Monday, June 17, 2013

The Statute of Limitations for seeking payment of compensation alleged due an employee pursuant to a contract begins to run when the employee had a legal right to demand such payment


The Statute of Limitations for seeking payment of compensation alleged due an employee pursuant to a contract begins to run when the employee had a legal right to demand such payment
2013 NY Slip Op 04321, Appellate Division, Second Department

The Village Police Commissioner and the Village had signed a contract that provided that the Commissioner was to earn $5,000 more than the highest-ranking lieutenant for each year that he served as Commissioner. In June 2010, the Commissioner learned that he would not be reappointed as Commissioner and alleged that he subsequently learned that his Lieutenants were earning more than he had been earning.

The Commissioner filed a written claim with the Village on November 2, 2010 alleging that the Village had breached its contract with him from 1999 through 2010 and on September 28, 2011commenced an action in Supreme Court pursuant to CPLR Article 78 alleging breach of contract and sought to “recover the wages that allegedly were owed him for those years.”

Supreme Court denied the Village’s motion [1] to dismiss so much of the Commissioner’s complaint that sought to recover payments allegedly due him prior to March 28, 2010 and [2] to transfer the Commissioner’s complaint to District Court, Nassau County. The Village appealed.

The Appellate Division reversed Supreme Court’s ruling and remanded the matter to District Court, Nassau County. In the words of the court, ”the damages sought [by the Commissioner] in connection with the portion of the complaint that is not time-barred fall within the jurisdictional limit of the District Court. Therefore, removal to that court is appropriate.”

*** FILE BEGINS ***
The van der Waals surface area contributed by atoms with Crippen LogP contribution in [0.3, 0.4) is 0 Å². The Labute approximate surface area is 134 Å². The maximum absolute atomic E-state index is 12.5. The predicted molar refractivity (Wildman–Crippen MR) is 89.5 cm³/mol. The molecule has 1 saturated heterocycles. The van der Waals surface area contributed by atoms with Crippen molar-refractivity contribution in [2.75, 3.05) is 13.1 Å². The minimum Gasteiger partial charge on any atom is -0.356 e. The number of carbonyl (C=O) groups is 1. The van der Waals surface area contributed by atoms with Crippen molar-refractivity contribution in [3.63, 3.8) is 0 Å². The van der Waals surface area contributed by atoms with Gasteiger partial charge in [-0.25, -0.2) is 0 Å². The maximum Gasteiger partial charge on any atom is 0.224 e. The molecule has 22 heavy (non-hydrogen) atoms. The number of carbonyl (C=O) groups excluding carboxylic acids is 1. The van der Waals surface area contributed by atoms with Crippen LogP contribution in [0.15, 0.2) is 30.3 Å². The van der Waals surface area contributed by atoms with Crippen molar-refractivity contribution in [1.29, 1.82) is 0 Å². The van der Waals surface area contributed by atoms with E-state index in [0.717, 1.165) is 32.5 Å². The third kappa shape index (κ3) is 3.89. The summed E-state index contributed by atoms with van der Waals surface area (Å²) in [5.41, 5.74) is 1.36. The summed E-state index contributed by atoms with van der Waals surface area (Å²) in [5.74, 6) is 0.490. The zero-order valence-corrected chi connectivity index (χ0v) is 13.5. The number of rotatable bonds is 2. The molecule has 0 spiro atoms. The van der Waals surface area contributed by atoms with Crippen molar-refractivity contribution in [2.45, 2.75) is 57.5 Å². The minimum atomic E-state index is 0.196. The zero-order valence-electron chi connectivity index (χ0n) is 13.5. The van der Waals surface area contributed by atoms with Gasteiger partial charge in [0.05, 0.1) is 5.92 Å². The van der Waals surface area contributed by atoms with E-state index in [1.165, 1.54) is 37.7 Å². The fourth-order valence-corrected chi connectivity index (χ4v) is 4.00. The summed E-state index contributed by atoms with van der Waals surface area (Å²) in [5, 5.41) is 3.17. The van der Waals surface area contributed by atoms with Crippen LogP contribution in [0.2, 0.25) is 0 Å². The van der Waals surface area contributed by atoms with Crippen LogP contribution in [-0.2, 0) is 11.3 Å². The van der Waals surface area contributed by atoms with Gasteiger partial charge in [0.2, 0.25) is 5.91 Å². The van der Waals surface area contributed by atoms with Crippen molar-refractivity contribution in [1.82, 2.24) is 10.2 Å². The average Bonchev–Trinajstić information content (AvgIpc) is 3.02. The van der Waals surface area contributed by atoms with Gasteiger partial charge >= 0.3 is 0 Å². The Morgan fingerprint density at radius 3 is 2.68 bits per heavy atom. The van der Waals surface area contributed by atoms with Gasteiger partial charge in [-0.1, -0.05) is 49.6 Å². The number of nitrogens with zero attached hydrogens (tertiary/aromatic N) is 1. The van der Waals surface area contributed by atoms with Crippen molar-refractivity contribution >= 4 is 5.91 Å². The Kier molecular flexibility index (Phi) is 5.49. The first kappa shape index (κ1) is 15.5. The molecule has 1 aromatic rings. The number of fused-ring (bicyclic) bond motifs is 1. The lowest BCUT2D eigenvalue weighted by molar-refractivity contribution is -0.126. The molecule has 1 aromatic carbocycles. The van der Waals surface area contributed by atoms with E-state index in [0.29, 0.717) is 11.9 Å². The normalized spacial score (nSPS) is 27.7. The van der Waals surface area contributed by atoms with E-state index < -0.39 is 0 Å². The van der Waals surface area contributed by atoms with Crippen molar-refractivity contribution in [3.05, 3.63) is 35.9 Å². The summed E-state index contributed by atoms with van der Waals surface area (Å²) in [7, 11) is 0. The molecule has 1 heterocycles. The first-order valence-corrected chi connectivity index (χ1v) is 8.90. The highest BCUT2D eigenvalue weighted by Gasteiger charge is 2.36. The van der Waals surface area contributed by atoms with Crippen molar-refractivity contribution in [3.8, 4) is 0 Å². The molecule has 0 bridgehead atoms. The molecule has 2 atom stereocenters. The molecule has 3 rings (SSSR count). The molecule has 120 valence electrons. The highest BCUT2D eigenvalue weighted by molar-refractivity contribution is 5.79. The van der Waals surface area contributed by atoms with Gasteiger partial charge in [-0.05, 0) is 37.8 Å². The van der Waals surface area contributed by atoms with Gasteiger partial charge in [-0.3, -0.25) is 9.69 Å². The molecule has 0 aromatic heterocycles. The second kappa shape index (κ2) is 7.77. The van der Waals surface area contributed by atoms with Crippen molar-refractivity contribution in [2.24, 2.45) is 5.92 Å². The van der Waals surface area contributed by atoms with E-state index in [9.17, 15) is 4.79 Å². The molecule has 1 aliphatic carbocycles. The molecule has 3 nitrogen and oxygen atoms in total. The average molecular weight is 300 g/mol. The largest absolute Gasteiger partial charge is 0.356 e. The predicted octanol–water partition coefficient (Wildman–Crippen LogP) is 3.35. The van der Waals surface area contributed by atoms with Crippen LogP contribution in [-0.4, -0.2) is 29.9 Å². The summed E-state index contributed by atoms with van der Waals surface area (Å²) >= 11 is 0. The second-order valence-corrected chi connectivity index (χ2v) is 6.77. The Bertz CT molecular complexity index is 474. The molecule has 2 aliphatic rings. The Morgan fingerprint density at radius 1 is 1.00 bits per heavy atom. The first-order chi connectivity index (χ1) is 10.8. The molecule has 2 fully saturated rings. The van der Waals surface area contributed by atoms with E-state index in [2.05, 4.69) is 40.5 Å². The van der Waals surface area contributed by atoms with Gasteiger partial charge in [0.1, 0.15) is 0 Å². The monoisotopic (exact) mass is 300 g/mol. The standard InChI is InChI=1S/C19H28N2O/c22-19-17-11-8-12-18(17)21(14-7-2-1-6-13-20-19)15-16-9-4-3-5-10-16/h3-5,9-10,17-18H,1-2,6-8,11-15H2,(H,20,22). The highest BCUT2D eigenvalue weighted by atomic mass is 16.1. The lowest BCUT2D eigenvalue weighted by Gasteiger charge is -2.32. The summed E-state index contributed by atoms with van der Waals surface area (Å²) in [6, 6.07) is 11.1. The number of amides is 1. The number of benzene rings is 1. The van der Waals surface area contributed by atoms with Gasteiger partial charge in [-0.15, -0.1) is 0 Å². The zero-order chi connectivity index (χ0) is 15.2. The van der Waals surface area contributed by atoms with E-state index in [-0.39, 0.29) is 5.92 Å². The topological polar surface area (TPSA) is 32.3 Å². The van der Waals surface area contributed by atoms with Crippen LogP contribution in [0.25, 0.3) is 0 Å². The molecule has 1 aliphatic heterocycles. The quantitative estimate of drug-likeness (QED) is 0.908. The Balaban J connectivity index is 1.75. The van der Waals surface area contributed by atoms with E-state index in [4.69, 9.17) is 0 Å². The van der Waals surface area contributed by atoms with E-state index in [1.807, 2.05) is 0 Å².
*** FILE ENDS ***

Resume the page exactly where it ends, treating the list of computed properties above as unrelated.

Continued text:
Addressing the issue of the timeliness of the Commissioner’s petition, the Appellate Division [1] said that §9802 of the Civil Practice Act and Rules provides that, "no action shall be maintained against the village upon or arising out of a contract of the village unless the same shall be commenced within eighteen months after the cause of action therefor shall have accrued, nor unless a written verified claim shall have been filed with the village clerk within one year after the cause of action shall have accrued," and [2] explained that “Where the claim is for the payment of a sum of money allegedly owed pursuant to a contract, the cause of action accrues when the plaintiff possesses a legal right to demand payment.”

The Village had argued that the Commissioner's causes of action alleging breach of contract accrued at the end of each year that the Commissioner allegedly was not paid in accordance with his contract. The Appellate Division agreed, ruling that as the Commissioner’s action was not commenced until September 28, 2011, the Village established, prima facie, that the action was time-barred to the extent that the Commissioner sought to recover damages accruing prior to March 28, 2010, i.e., 18 months prior to the commencement of his action.

Significantly, the Appellate Division held that the Commissioner’s reliance on “his lack of knowledge that the several breaches had occurred” did not toll the running of the statute of limitations for bringing a timely action.

The decision is posted on the Internet at:
http://www.nycourts.gov/reporter/3dseries/2013/2013_04321.htm

Handbooks focusing on State and Municipal Public Personnel Law continue to be available for purchase via the links provided below:

The Discipline Book at http://thedisciplinebook.blogspot.com/

Challenging Adverse Personnel Decisions at http://nypplarchives.blogspot.com

The Disability Benefits E-book: at http://section207.blogspot.com/

Layoff, Preferred Lists at http://nylayoff.blogspot.com/

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